Does U.S. Health Care Need Patient Engagement?

13 Jul 2020

With health care expenses in the U.S. are increasing with every passing day, the providers are always challenged to find improved ways to reduce costs, without compromising on patient safety, healthcare outcomes and quality of care. US healthcare providers can increase efficiency and reduce costs by engaging patients more proactively.

Engaging the patients to take care of their healthcare is a practical approach adopted by most healthcare providers these days to meet this challenge. Studies have shown that a more informed and engaged patient is more at ease to utilize the preventive care services, comply with the prescribed care plans and access the most beneficial care settings. These, without doubt, will lead to improved outcomes at reduced costs.

Here are some ways with which providers can engage the patients more proactively -

     Sending newsletters and email alerts

A report by Pew Research Center has shown that about 92% of the adults use emails when online and 61% use email on a day-to-day basis. In another study by Nielsen Norman Group, 90% of users showed their preference towards receiving company updates on email. Email newsletters containing diverse information such as hospital updates, patient surveys, information regarding pertinent medical issues, etc can help to spread patient awareness and engagement.

 1. Use of Social Media

Hospitals can use blog posts, infographics, patient surveys or videos to drive patient education. We have already seen a recent trend, where healthcare startups use apps (such as Facebook messenger) extensively to answer health-related queries.

2. Use of Education Materials and Videos

CISCO predicted in 2014 that video content will dominate about 80% of internet traffic by the end of 2019.  YouTube videos can be used by providers to drive patient engagement. Such videos can incredibly enhance patients' understanding of medical topics and terms. Sustained use of such videos can teach the patients to take care of their health in whatever small way as possible.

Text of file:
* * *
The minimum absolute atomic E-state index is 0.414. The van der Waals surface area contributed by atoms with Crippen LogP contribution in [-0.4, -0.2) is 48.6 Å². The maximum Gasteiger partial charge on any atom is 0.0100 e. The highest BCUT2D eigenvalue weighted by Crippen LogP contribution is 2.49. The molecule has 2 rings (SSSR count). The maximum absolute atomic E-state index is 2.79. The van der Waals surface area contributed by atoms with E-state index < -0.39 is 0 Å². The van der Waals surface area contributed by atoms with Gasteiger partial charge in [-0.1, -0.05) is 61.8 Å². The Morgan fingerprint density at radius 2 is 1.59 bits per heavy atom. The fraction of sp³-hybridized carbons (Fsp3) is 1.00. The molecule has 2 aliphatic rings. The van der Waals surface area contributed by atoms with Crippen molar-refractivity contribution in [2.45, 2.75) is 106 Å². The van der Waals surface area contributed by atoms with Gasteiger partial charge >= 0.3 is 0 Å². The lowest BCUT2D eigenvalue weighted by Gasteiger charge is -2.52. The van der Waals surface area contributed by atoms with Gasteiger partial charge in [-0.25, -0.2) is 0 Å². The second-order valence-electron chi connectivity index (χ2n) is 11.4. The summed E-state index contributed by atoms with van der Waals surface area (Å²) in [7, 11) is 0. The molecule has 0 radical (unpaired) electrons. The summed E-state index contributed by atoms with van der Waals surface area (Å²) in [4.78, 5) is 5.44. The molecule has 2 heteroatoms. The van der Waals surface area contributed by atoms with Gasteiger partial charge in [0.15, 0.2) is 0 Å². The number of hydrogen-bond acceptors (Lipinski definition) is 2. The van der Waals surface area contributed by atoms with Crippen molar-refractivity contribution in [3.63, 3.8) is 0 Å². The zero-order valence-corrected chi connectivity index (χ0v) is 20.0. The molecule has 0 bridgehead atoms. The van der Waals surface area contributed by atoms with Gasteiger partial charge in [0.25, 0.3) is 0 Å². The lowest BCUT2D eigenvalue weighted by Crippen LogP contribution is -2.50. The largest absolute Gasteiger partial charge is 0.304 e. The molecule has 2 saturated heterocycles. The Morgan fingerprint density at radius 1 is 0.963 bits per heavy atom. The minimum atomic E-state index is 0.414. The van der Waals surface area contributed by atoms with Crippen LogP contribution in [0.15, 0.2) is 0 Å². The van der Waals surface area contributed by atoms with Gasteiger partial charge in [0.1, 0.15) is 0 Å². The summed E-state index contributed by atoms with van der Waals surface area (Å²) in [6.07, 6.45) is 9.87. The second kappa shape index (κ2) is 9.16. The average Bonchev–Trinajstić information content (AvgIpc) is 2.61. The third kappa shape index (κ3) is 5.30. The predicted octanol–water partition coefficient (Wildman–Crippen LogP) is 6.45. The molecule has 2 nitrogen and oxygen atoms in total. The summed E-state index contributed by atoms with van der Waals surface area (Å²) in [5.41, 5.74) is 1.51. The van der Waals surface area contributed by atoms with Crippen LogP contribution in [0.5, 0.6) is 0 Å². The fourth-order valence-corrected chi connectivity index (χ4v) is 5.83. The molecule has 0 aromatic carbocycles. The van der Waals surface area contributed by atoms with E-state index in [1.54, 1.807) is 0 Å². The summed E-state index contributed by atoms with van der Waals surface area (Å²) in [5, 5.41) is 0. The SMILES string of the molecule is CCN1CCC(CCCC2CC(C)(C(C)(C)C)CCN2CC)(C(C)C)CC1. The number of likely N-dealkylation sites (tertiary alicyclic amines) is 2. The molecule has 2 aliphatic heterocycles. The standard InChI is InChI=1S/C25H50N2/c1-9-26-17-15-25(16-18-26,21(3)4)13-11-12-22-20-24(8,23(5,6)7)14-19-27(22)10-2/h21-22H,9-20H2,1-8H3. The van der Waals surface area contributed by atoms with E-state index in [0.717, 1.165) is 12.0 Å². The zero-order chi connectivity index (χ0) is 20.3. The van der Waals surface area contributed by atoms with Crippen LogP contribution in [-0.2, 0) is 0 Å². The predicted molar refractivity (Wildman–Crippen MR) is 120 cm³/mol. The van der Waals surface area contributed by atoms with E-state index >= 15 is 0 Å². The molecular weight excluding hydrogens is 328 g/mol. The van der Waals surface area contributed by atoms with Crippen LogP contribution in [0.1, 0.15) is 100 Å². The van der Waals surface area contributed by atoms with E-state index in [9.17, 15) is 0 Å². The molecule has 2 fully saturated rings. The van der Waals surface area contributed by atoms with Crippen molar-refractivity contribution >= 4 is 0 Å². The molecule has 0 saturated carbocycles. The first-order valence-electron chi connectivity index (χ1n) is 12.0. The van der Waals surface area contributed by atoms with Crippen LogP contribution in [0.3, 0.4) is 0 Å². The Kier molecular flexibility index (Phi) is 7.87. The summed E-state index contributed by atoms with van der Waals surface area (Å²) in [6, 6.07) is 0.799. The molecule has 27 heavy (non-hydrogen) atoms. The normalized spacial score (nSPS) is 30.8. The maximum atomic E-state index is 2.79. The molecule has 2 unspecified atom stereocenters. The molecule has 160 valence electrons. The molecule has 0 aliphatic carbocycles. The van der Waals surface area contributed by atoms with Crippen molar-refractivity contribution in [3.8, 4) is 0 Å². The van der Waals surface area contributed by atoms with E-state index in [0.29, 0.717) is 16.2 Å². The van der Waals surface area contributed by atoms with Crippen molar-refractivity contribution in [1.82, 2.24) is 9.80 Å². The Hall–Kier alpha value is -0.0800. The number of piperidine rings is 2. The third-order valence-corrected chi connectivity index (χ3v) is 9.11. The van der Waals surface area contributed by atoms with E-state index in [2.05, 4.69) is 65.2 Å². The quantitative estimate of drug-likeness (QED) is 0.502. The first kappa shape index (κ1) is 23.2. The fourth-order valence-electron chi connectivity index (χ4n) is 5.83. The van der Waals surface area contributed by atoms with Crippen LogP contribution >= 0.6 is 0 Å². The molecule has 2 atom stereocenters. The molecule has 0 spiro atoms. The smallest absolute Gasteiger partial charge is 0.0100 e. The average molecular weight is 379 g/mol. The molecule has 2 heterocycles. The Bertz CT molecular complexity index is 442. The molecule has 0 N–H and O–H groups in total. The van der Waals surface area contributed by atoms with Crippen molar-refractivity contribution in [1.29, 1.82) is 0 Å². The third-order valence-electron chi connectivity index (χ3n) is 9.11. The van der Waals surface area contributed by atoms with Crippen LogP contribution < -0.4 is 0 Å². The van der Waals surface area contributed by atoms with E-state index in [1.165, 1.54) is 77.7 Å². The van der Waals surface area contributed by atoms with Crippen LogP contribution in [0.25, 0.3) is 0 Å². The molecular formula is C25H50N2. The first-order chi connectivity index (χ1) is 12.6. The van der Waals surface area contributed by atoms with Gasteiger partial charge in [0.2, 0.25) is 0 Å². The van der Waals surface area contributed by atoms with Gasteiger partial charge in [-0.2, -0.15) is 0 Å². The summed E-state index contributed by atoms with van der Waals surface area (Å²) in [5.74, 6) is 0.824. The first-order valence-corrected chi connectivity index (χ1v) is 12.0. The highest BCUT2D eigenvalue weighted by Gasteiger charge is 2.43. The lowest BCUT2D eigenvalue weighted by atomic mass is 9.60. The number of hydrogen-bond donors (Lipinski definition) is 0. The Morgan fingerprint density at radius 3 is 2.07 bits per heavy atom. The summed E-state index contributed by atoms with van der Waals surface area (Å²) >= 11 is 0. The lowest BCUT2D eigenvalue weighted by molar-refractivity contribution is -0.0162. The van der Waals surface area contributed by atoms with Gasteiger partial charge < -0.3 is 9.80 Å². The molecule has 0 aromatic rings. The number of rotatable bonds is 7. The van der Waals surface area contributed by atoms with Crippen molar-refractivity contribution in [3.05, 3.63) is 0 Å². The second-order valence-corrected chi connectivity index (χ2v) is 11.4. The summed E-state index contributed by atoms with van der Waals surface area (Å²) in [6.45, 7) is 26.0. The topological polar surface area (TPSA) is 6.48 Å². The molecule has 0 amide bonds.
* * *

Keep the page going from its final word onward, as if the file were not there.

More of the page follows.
3. Telemedicine

According to a Manhattan research conducted in 2014, 20% of the physicians used telemedicine to remotely monitor their patients at some point in time or other. Online chat services and streaming web cameras are used by doctors these days to communicate with their patients from any location in the world, in a moment’s notice. Healthcare providers and hospitals can use the means of telemedicine to answer patients’ queries, exchange feedback related to a recent visit to the hospitals or even to track the outcome/progress of any treatment. Thus, an intimate understanding of acute needs of the patients can be obtained, without establishing an in-person interview with them.

4. Our Take on It

As of now, it is observed that in spite of its vast potential as a powerful mode of communication, the use of digital communication channels has mostly been under-utilized in the U.S. healthcare sector. The in-person interaction was and will remain central to the patient-provider relationship; but, the result-oriented approach of this modern age necessitates more consistent and frequent exchange of communication between the two.  The same can only be achieved to its full potential, by leveraging the efficient yet cost-effective ways provided by a multi-channel strategy of digital communication.

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